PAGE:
Ballingdon Street, Ballingdon
|Ballingdon shown within Suffolk|
|OS grid reference|
|Sovereign state||United Kingdom|
|Ambulance||East of England|
|EU Parliament||East of England|
Ballingdon is a suburb of the town of Sudbury in Suffolk, England. Once a separate village in the County of Essex, today it is part of Sudbury civil parish. It is the only part of the town to the south of the River Stour.
The village developed on the important ancient highway from Braintree and Halstead in Essex to Sudbury and Bury St Edmunds. It grew adjacent to a bridge (today known as Ballingdon Bridge) over the River Stour. It dates back to at least the 13th century. It remains the only crossing of the river for several miles in each direction. Ballingdon and Brundon (which formed the township of Ballingdon-cum-Brundon, then in Essex) were added to the borough of Sudbury (and the county of Suffolk) in 1832 as part of the Reform Act; at the time it had a population of 831.
In 1972 the owners of Ballingdon Hall, responding to a housing development on adjacent land, had it moved half a mile up Ballingdon Hill on the back of a large transporter; the event was watched by 10,000 people. There is a large photograph of this move in the March 2016 issue of the English Heritage Members' Magazine.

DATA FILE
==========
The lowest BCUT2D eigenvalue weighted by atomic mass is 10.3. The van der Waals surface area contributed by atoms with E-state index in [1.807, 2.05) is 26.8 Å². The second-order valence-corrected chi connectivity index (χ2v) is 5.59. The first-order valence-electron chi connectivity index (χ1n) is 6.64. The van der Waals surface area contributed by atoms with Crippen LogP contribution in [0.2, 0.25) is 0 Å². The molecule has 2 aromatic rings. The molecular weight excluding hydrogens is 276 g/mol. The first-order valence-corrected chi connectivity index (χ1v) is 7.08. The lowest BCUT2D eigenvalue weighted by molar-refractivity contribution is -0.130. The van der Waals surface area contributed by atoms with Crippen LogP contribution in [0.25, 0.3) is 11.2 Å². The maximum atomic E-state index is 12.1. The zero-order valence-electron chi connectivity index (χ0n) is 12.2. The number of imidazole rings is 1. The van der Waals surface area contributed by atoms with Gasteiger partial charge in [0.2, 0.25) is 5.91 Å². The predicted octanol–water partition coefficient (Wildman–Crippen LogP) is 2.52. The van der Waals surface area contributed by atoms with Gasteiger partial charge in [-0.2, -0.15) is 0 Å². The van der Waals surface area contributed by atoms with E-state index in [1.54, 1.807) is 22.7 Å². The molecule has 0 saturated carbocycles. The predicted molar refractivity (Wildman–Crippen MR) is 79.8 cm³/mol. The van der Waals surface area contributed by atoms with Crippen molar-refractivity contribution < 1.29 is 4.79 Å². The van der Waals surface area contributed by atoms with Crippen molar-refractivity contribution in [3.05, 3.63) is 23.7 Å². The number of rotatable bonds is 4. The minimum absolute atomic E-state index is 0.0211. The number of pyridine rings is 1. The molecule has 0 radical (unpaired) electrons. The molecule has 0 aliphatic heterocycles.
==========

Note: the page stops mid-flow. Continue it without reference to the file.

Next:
Ballingdon came to be home to many businesses, evidence of which can be seen in the architecture of the buildings, with large shop windows and other tell-tale signs. This was because before Ballingdon became part of Suffolk it was cheaper to open a business on the Essex side of the river, as no levy had to be paid to Sudbury town council. By 2011 only 8 businesses remained open outside the industrial units, just 3 of them retail outlets.
Ballingdon was home to two brickworks, long since vanished, but location maps of them can be found online. The Allen family operation, (on Middleton Road) was the most advanced, and barges made their way up an especially constructed cut from the River Stour, which passed the brickworks and even continued under Middleton Road. The clay was sourced locally and brick makers were expected to meet a target of 1,000 bricks per day. The hand making of bricks has long since been over-shadowed by machines, but can still be seen at Bulmer Brick and Tile, who offer tours to schools and adults.
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